Hong Kong leader cites COVID-19 risk in delaying elections

Hong Kong leader cites COVID-19 risk in delaying elections
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Hong Kong’s leader cited health risks from the coronavirus pandemic Friday in announcing the postponement of parliamentary elections for a year, a decision likely to draw criticism from those worried about Beijing’s rolling back of freedoms on the territory.

Hong Kong Chief Executive Carrie Lam invoked emergency powers to postpone elections scheduled for Sept. 6 for the Legislative Council to a year later. A statement from the Hong Kong government said the move had the backing of Beijing.

“The current wave of the epidemic is likely to last for weeks or even longer. There may also be a winter surge,” a government spokesperson said in a statement.

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“The [Legislative Council] performs important and substantive functions, and has an annual business cycle. Further, preparation work and the voter registration exercise will take months before an election can be held. It is reasonable and in the public interest to postpone the election for a year.”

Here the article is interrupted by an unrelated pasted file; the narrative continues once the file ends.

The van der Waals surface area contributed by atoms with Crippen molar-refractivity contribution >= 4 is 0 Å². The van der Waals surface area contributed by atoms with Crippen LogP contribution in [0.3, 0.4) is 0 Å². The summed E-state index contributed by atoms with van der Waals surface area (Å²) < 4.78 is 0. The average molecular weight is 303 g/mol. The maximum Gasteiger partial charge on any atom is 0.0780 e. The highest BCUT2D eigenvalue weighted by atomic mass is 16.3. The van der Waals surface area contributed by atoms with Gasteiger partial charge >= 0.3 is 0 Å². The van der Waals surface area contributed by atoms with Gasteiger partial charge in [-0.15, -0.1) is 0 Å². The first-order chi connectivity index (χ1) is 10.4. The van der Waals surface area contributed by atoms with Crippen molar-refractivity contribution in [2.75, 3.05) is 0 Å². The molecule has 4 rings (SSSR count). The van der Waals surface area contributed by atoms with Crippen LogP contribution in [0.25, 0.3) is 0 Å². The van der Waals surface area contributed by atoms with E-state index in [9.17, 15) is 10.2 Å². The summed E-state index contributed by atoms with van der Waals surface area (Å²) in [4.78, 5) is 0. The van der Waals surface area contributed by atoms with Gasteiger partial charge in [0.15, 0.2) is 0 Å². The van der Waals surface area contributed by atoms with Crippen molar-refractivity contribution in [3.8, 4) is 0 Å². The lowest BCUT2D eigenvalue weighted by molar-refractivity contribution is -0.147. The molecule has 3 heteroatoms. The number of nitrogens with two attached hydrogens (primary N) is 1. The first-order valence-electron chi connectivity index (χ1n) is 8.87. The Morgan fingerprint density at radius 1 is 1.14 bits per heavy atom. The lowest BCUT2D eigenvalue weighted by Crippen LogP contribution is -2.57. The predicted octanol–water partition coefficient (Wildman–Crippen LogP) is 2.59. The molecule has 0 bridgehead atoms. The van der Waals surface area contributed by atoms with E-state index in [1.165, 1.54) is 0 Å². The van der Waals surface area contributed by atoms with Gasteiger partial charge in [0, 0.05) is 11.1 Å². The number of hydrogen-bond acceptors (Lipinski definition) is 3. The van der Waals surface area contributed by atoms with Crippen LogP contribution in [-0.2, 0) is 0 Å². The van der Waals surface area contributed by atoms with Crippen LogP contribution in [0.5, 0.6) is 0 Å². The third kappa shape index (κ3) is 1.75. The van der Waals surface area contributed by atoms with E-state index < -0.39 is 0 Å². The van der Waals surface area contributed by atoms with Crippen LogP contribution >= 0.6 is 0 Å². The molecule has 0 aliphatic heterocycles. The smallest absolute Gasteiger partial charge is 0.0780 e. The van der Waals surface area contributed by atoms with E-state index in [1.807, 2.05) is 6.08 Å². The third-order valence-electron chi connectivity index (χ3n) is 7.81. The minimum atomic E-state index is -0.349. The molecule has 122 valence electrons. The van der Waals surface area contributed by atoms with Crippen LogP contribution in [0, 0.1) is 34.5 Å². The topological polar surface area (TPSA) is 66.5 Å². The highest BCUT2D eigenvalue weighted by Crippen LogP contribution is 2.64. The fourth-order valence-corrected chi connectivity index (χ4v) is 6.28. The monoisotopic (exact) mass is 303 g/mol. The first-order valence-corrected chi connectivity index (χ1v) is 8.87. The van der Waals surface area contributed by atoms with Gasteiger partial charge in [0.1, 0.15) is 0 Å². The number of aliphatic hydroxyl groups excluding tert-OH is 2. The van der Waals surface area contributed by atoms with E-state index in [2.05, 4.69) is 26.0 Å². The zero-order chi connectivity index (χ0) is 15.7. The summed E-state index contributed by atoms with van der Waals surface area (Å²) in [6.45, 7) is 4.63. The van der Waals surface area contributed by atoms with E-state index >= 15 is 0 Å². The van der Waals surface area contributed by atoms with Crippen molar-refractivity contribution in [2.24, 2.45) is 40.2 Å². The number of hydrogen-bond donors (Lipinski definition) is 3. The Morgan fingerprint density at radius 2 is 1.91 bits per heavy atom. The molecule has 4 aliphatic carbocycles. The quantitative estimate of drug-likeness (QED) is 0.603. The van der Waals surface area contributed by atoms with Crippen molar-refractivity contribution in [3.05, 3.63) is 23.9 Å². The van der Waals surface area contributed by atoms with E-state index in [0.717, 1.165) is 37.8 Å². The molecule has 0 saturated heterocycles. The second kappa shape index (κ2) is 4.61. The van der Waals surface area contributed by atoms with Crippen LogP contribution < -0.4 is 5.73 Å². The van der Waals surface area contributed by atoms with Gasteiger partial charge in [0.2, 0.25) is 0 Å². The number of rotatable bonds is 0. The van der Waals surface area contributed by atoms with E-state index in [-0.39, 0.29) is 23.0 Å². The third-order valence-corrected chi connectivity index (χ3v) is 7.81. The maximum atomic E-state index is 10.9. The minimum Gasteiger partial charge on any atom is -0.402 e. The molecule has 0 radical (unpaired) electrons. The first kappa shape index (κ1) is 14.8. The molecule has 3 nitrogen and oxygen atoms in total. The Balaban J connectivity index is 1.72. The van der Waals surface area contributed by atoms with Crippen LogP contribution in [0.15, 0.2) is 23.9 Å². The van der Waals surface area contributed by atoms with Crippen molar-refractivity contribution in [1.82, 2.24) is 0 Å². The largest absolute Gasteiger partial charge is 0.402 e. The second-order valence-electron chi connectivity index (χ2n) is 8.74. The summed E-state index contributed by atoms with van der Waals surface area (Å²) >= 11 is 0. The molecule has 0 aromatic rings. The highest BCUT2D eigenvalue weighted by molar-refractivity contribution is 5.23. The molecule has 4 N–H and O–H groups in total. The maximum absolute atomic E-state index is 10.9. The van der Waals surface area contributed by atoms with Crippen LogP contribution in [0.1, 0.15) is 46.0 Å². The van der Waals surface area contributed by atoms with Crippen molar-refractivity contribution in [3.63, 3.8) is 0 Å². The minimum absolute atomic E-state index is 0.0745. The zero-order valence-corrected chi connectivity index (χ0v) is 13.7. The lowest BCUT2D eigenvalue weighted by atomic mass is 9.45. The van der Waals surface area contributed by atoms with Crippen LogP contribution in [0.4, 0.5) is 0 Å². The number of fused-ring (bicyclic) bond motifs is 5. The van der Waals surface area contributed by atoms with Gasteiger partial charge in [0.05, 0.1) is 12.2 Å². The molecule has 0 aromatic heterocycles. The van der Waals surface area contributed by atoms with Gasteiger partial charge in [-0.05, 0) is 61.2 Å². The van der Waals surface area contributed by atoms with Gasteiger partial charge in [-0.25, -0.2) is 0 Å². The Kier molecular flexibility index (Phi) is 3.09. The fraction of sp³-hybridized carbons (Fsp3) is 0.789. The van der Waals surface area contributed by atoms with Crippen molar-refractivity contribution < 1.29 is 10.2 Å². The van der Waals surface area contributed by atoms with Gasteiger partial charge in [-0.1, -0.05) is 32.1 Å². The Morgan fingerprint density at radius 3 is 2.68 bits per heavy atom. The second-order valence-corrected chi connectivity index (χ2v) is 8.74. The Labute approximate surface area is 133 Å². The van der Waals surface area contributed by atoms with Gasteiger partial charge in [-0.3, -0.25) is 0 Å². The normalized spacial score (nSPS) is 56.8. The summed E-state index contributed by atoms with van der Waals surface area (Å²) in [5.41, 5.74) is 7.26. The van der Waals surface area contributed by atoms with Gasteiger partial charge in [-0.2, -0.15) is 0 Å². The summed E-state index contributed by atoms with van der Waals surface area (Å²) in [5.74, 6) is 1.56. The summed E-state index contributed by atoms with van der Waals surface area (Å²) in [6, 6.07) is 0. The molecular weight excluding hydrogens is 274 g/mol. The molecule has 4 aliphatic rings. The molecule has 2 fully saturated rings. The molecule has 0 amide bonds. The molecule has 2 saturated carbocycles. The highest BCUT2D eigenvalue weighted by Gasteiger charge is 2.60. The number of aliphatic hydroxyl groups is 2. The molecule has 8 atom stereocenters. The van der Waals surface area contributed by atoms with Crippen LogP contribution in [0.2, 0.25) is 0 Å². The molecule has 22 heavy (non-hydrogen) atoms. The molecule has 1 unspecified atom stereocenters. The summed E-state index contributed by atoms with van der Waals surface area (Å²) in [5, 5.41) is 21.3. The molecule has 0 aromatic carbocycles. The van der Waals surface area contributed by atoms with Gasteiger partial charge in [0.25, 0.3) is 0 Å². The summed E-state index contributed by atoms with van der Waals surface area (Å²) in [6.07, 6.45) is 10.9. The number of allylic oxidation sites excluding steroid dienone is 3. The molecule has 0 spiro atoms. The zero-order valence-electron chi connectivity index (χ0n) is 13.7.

The Hong Kong government said the move follows other countries that have delayed elections, citing a decision in the United Kingdom to postpone local council elections and metro-mayoral elections.

Since February, Reuters reported that at least 68 countries and territories around the world have postponed national or regional elections due to COVID-19. It cited the International Institute for Democracy and Electoral Assistance.

Yet at least 49 countries and territories are pushing forward on national or subnational elections.

The move by Hong Kong to delay elections is likely to draw criticism from the international community, with multinational lawmakers earlier condemning the disqualification of 12 pro-democracy Hong Kong candidates from running for seats in the city’s legislature.

The international community has also expressed outrage at Beijing’s passage of a national security law, condemned as violating Hong Kong’s autonomy under the one country, two systems rule of government, and imposing harsh prison sentences for vague offenses of secession, subversion and terrorist activities.

The U.S., in response to passage of the national security law, has certified that it would no longer treat Hong Kong as autonomous from Beijing, ending special treatment for the territory and imposing sanctions on Beijing officials seen as infringing on the autonomy of the territory.